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Indoor Air Quality - Mold - 2004

This section is written to provide information to assist firefighters with any questions they may have related to indoor air quality and mold.

The following is a list of facts concerning mold and the indoor environment:

  • Mold is a common term used to describe multi-cellular fungi that grow in many different environments.
  • Mold spores travel, via normal air circulation, throughout the indoor and outdoor environments at a constant rate.
  • When mold spores are introduced into the indoor environment, they begin to grow and digest various surfaces, including wood, paper, carpet, etc.
  • Mold grows particularly well in wet environments.
  • Basically, the only way to control indoor mold is to control moisture levels in the indoor environment.
  • The potential health effects of indoor mold consist of the following: allergic reactions, asthma, and other respiratory complaints.
  • To reduce the risk of developing or exacerbating adverse health effects, mold should not be allowed to grow in the indoor environment.
  • Some mold, for example, Stachybotrys chartarum may produce mycotoxins that can adversely affect living cells and organisms. Although, years of research have failed to establish exposure to Stachybotrys chartarum, in the indoor environment, as a cause of adverse human health effects. Furthermore, "toxic doses" of mycotoxins delivered by the inhalation route, in the indoor environment, is highly unlikely.

Photo 1: Stachybotrys chartarum Mold Help, website address:

http://www.mold-help.org/pages/submenus/molds/stachybotrys_chartarum.htm

  • Some of the ways to control mold growth include: (1) control of moisture in the indoor environment, (2) repair of any water leaks, (3) reduction of indoor humidity (to 30-60%), (4) clean-up and drying of any damp materials within 24-48 hours of becoming moist, and (5) prevention of condensation on cold surfaces via the addition of insulation.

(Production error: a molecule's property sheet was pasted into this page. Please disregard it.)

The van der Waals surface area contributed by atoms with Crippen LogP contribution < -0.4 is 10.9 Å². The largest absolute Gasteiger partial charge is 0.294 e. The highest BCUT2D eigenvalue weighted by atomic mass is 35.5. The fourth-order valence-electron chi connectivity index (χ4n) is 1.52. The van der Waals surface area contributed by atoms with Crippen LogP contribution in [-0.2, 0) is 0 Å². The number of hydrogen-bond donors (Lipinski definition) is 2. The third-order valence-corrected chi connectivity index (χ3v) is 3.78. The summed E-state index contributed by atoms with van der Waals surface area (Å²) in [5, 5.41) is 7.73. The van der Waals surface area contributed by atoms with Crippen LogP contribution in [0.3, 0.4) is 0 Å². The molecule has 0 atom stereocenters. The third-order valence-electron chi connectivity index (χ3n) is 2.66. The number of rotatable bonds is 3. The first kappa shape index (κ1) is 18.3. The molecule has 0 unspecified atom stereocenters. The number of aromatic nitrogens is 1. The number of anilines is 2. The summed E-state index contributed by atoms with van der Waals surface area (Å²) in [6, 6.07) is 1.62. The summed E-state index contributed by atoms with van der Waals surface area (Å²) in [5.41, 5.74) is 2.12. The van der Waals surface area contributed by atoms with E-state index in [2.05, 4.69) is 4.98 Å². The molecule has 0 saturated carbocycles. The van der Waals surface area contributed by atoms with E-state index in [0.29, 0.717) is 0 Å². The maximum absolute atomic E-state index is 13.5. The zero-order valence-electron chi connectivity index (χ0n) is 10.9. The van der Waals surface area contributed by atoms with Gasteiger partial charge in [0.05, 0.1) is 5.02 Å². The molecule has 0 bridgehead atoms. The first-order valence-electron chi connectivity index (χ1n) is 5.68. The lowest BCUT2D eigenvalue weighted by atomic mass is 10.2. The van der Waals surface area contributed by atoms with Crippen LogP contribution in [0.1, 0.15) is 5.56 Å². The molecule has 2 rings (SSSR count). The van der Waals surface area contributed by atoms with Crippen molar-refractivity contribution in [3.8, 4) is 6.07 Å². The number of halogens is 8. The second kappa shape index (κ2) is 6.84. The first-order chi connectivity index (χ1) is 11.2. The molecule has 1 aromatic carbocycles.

• Currently, there are no standards or threshold limit values for airborne concentrations of mold, or mold spores. In addition, there is no Environmental Protection Agency regulation or standard available for airborne mold contaminants. However, some states have adopted "Occupational Safety and Health Administration-Approved State Plans" and have developed individual, state-standards and enforcement policies.
  • When mold is identified in the indoor environment, it should be remediated after the source of the moisture is eliminated.
  • Mold growth in the indoor environment should not be tolerated, as mold destroys the building materials on which it grows. In addition, mold growth is unsightly and may produce offensive odors, as well as sensitize and cause adverse reactions in individuals with allergies.
  • Remediation of mold should be performed by a qualified mold remediation company, as there is proper personal protective equipment that should be utilized and appropriate physical containment protocols that must be followed.
  • Finally, it is advisable to follow-up remediation with a comprehensive indoor air quality survey and microbial testing of surfaces prior to occupancy of the indoor environment.
  • For more information and links to various websites regarding mold and the indoor environment, please refer to the following website: http://epa.gov/iaq/molds/moldresources.html 

 

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